TALLAHASSEE — One of the easiest ways to show voters the impact of tax cuts is to break them down in a way people can appreciate.
Take Gov. Rick Scott's budget rollout last week. Scott said his spending plan includes $4.1 billion in tax and fee relief over two years. That sounds good, but it means little to someone unfamiliar with the inner workings of the state budget.
So in a graphic showing the proposed tax relief for 2011-13, Scott's budget gurus added this simple-to-digest sound bite: "Total Savings Per Household, $540 Over Two Years." The figure got repeated by various media outlets.
But is it right?
Scott's budget proposal includes a variety of tax and fee reductions. Among them:
• Reduce the corporate income tax from 5.5 percent to 3 percent in 2011-12 and from 3 percent to 2.5 percent in 2012-13. The rate cut will save those who pay the tax $459 million this year and a little more than $1 billion in 2012-13.
• Reduce the required local effort, a property tax for schools, saving taxpayers around $500 million in 2011-12. The tax cut would carry forward in 2012-13.
• Reduce the property tax collected by state water management districts 25 percent for two years, saving taxpayers $180 million annually.
• Reduce unemployment compensation taxes by shortening how long Floridians can collect benefits and making it more difficult for them to be eligible. Scott's office says that will save $630.8 million over two years.
• Roll back 2009 Legislature-approved fee increases for driver's licenses, vehicle registrations and other motor vehicle fees. Scott says the rollback would save drivers $492 million over two years.
• Repeal or alter other small taxes on ammonia, pesticides, fertilizer, solvents, dry cleaning, tires and lead acid batteries, among other things. The changes would save $77 million over two years, Scott's office says.
Taken together, Scott says the savings for taxpayers is $4.1 billion over two years.
But what's critical in determining a per-household savings is remembering just who will get the tax breaks. And, who won't.
Two of the three biggest tax cuts — the reduction of the corporate income tax and the changes to the unemployment compensation tax — apply only to corporations. So unless your household is like Rick Scott's and you own a corporation, you'll see no direct savings under Scott's plans. Supporters of the cuts argue that the benefits could trickle down to average Floridians through additional jobs or cheaper prices for goods and services.
But there's no guarantee either will happen.
The cuts to the corporate income tax and the unemployment compensation tax make up $2.1 billion of Scott's overall $4.1 billion impact.
In comments to the Senate Budget Committee, Scott budget chief Jerry McDaniel said Scott's top tax priority is to remove taxes that he says inhibit job creation. McDaniel said Scott particularly wanted to reduce and eventually eliminate the state's corporate income tax.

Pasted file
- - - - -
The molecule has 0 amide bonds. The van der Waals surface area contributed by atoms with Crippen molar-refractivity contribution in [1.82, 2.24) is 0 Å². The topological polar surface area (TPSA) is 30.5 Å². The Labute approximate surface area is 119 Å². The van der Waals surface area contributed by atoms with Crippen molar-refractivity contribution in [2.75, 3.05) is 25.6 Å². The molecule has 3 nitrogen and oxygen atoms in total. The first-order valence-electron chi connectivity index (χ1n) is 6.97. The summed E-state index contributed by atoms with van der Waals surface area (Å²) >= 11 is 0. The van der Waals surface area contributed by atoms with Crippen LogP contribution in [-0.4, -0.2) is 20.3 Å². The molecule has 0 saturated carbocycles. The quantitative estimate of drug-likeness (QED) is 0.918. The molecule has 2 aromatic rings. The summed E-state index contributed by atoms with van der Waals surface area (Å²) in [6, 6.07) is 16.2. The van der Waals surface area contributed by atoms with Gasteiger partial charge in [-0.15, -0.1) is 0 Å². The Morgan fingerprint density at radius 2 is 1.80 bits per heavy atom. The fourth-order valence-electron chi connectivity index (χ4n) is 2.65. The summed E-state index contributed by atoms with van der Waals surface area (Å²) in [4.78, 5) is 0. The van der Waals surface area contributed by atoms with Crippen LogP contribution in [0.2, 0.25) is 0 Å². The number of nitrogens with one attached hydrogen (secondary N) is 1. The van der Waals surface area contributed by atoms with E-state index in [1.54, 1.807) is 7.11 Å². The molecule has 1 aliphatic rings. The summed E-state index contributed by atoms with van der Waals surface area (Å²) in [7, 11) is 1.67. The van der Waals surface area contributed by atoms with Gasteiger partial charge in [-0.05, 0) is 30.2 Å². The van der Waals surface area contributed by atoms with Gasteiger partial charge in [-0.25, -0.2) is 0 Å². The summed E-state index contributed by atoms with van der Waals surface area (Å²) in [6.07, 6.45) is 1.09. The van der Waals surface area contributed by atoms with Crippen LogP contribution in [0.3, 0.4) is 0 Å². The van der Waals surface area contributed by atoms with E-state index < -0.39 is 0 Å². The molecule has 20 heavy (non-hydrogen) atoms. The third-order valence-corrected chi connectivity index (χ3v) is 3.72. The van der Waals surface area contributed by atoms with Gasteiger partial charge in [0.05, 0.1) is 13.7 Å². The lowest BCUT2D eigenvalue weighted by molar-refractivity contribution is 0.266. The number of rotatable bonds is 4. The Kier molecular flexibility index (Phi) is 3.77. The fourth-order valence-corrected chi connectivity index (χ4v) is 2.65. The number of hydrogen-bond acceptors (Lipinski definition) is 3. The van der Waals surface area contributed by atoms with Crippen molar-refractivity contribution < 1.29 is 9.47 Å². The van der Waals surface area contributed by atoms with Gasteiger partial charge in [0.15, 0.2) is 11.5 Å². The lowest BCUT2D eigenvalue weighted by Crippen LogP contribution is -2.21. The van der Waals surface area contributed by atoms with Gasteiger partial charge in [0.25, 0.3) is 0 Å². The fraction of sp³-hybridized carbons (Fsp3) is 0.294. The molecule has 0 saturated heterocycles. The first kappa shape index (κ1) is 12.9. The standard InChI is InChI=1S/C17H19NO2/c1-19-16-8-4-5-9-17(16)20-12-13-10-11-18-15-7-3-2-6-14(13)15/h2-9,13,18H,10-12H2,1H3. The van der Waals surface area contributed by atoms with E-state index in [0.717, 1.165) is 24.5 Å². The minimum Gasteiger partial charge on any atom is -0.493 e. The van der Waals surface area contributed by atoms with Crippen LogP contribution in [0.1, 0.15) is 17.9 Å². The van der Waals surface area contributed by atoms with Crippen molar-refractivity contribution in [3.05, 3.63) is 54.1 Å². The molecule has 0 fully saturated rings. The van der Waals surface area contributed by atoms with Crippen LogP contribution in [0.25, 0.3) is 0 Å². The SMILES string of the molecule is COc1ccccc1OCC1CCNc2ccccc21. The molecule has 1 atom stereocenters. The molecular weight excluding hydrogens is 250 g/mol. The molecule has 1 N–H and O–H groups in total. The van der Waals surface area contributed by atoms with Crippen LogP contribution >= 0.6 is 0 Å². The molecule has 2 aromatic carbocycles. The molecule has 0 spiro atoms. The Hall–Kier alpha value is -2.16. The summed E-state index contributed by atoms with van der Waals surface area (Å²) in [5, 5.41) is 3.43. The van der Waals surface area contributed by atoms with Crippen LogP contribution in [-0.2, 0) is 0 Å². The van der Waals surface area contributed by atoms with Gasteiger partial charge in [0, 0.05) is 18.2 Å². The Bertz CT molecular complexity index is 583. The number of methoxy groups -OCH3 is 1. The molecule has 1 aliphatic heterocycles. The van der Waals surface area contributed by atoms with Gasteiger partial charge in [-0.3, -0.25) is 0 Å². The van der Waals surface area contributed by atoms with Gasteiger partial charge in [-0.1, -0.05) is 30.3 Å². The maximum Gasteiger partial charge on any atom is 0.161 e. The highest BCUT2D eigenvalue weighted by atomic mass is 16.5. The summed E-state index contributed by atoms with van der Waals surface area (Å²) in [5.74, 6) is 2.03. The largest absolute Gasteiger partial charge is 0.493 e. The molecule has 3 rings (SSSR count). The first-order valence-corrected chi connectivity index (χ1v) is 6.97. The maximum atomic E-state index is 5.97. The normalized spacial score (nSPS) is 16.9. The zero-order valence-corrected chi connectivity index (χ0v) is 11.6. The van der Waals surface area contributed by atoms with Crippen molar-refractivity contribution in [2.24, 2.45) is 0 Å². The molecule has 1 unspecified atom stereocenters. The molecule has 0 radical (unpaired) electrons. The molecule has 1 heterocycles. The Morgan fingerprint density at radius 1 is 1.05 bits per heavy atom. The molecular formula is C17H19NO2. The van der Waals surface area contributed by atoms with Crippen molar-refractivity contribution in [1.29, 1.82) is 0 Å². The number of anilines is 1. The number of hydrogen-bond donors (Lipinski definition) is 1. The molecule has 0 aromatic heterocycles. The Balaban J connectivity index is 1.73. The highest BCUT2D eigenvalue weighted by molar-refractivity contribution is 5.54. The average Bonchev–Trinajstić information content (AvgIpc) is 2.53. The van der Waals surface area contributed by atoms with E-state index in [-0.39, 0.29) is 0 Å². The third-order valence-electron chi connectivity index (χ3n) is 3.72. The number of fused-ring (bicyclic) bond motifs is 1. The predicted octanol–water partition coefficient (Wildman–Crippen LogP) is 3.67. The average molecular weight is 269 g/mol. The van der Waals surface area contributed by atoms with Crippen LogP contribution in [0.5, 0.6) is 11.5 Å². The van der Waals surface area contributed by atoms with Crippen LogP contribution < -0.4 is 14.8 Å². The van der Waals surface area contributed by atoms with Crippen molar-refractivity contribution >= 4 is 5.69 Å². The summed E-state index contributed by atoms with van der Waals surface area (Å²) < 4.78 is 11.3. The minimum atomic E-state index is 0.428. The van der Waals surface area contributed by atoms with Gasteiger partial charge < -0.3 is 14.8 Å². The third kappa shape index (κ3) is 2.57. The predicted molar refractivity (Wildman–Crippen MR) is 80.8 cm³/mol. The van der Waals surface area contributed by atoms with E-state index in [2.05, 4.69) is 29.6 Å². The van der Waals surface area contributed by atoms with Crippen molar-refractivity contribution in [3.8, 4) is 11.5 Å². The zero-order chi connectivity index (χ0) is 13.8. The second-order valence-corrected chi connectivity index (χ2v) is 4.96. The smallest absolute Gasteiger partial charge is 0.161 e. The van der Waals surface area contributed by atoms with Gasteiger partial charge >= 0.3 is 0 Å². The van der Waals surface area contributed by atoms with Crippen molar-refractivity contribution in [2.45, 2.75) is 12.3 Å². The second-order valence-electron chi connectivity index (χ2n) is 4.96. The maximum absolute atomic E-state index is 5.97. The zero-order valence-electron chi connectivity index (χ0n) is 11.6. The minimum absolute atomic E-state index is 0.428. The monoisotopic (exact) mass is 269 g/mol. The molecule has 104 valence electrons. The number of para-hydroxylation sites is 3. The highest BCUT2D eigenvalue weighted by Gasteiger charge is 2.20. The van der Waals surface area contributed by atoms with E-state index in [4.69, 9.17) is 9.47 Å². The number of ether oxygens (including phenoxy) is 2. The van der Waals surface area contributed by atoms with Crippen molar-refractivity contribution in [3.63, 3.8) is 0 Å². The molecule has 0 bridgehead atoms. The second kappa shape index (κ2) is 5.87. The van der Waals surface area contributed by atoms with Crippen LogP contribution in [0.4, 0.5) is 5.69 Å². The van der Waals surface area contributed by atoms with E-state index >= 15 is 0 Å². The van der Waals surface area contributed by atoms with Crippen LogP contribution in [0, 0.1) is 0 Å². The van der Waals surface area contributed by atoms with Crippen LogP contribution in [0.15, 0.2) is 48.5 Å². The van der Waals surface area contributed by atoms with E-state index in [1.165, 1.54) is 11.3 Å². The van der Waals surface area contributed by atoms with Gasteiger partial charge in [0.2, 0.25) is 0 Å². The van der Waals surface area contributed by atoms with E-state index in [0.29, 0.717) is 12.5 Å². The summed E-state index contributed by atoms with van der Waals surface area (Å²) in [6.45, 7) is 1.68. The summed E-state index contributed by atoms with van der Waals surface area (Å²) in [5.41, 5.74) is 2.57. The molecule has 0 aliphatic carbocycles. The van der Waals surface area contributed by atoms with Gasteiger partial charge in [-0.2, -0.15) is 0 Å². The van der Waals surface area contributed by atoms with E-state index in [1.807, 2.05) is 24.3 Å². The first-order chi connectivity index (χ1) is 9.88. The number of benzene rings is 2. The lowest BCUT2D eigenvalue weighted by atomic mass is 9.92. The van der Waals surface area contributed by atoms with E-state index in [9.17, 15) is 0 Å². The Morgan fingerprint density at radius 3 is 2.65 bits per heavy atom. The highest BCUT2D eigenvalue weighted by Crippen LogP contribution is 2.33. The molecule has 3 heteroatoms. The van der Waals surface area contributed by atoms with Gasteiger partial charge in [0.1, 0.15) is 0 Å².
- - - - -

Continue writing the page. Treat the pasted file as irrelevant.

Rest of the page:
We asked McDaniel if he knew whether the per-household figure accounted for the corporate tax cuts. McDaniel said he didn't know and suggested we e-mail the governor's press office seeking clarification. We did, but did not hear back.
So we did the math ourselves.
According to the U.S. Census, Florida had 6,337,929 households in 2000 (the last year that precise data is available). However, the state's Demographic Estimating Conference meets annually to project the number of Florida households, among other things. At its most recent meeting on Oct. 25, 2010, the group estimated that as of Jan. 1, Florida would have roughly 7.5 million households. The group's estimates are based on the active number of residential electric customers and residential building permits.
Using the most recent household estimate, it's easy to see the error in Scott's tax cut math.
Not counting the cuts to the corporate income tax and the unemployment compensation tax, the average household would see in the neighborhood of $267 in tax savings over two years, not $540. ($2 billion/7.5 million=$267 per household). That's an annual savings of around $134, or less than half of what Scott suggested.
The $540-per-household figure Scott used to sell his budget plan is intended to appeal to voters who would relish a hefty tax cut, even over two years. But he failed to factor in that more than half of those tax cuts would apply only to employers, not regular Floridians. In calculating the savings, it appears clear that Scott and his office simply divided the entire tax cut as projected by Scott — $4.1 billion — by the entire number of Florida households — 7.5 million — to reach their average savings of $540. That's easy math. But it's deceptive.
We rate this claim Barely True.